LEVERING, MICHIGAN - NOVEMBER 28: Patrick Deverney, a member of the Grand Traverse Band of Ottawa and Chippewa Indians, cuts wood at the northern Michigan camp, in Levering, Michigan Wednesday, November 28, 2018. Opponents of an aging oil pipeline that bisects the Straits of Mackinac plan to protest through the winter. 
(Photo by Trevor Bach for The Washington Post via Getty Images)
LEVERING, MICHIGAN - NOVEMBER 28: Patrick Deverney, a member of the Grand Traverse Band of Ottawa and Chippewa Indians, cuts wood at the northern Michigan camp, in Levering, Michigan Wednesday, November 28, 2018. Opponents of an aging oil pipeline that bisects the Straits of Mackinac plan to protest through the winter. (Photo by Trevor Bach for The Washington Post via Getty Images)

The cold isn’t the only challenge to winter protests in 2021. Being prepared can make all the difference, says activist Bridget Huff.

MICHIGAN—As the weather gets colder, Michiganders might look for warm alternatives to traditional protest. But for the frosty northerners among us, taking to parks and streets still continues year-round. 

And it isn’t just armed Trump supporters at the home of an elected official, as protests well into the winter months aren’t entirely unusual for Michigan. In 2018, for instance, December was brimming with protests following the highly extraordinary lame-duck session of the Michigan Legislature. 

But the cold is obviously not the only complication this December for a first-time protester, says progressive activist Bridget Huff. And Huff has helpful tips for people attending anything this winter, from rallying to support local nonprofits to opposing government policies.

“The good news is there is certainly an event for every person’s level of risk-aversion,” Huff told The ‘Gander. “Once you’ve found the causes that inspire you to get involved, reach out to the organizers and groups already established in that area.”

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Some groups like Detroit Will Breathe have transitioned to an online presence due to the pandemic, for instance. Other groups like Equality Michigan and Clean Water Action have leveraged online meetings throughout 2020. But in-person protests are not likely to end, she said, particularly as medical professionals have urged that the right to protest not be infringed because of the pandemic.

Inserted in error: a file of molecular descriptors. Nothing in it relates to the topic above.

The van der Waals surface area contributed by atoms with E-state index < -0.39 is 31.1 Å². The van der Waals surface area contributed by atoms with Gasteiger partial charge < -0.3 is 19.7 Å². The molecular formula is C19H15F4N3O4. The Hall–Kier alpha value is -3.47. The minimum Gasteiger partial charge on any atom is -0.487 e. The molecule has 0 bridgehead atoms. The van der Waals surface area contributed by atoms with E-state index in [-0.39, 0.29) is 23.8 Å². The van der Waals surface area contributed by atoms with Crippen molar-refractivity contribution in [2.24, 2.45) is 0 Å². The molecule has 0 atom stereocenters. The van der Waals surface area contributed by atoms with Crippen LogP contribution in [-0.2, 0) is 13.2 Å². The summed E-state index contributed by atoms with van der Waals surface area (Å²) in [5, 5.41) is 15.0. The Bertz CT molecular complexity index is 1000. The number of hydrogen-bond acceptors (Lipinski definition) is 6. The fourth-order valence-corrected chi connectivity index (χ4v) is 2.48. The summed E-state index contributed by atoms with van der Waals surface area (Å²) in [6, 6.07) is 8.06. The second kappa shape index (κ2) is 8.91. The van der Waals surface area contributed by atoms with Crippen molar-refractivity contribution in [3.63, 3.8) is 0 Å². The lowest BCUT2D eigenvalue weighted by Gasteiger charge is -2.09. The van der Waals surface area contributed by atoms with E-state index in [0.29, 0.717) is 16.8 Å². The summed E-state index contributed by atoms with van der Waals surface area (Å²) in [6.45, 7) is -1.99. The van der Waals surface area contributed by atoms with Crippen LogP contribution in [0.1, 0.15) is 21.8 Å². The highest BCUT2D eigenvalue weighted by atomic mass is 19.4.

Even so, Huff reminded activists and newly dedicated voices alike that protest is more than being in the streets; it’s about helping those “short on help and long on need.” Things like delivering resources and online fundraisers still are important parts of advancing a cause. But there are ways to stay in the field and raise voices safely during a pandemic.

These events tend to be very different than what people might imagine, though, because of coronavirus safety measures. 

“If you want to be seen and heard through protest, expect that to look very different mid-pandemic,” Huff said. “Any responsible gathering will be mask mandatory, sanitizer required, socially distanced, and won’t expect anyone to share supplies.”

Make your own signs, bring your own water, along with your own things to keep warm, snacks, a back-up cell phone battery, and bold markers to modify signs or write contact information. A backpack full of supplies is a must, she said.

Those supplies might also include a change of clothes, a first aid kit, cash, and emergency contact information, depending on how contentious the demonstration might be. During the coronavirus in particular, spare masks, hand sanitizer, and disinfecting wipes are also necessities. Expect nothing to be available from another protester, Huff stressed. 

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In a typical year, sharing these resources was commonplace, Huff said. She would regularly bring ample snacks and water to demonstrations to keep people energized and hydrated. But that communal nature acting as a vector for the virus can be the greatest risk to attendees at rallies and demonstrations, even those likely to result in altercations with police. 

And if those things are being shared this winter, that’s a red flag for Huff. 

A core component of protest is the vocal few representing the disaffected many. In that way, Huff argues, leaving a protest you feel uncomfortable with is living up to the spirit of protest itself, as there are likely to be others uncomfortable with a protest that breaches its own safety protocols. 

“If you find the protest isn’t enforcing its own safety rules, leave,” she said. “Don’t ever feel guilty for protecting yourself. If it concerns you, odds are others feel the same.”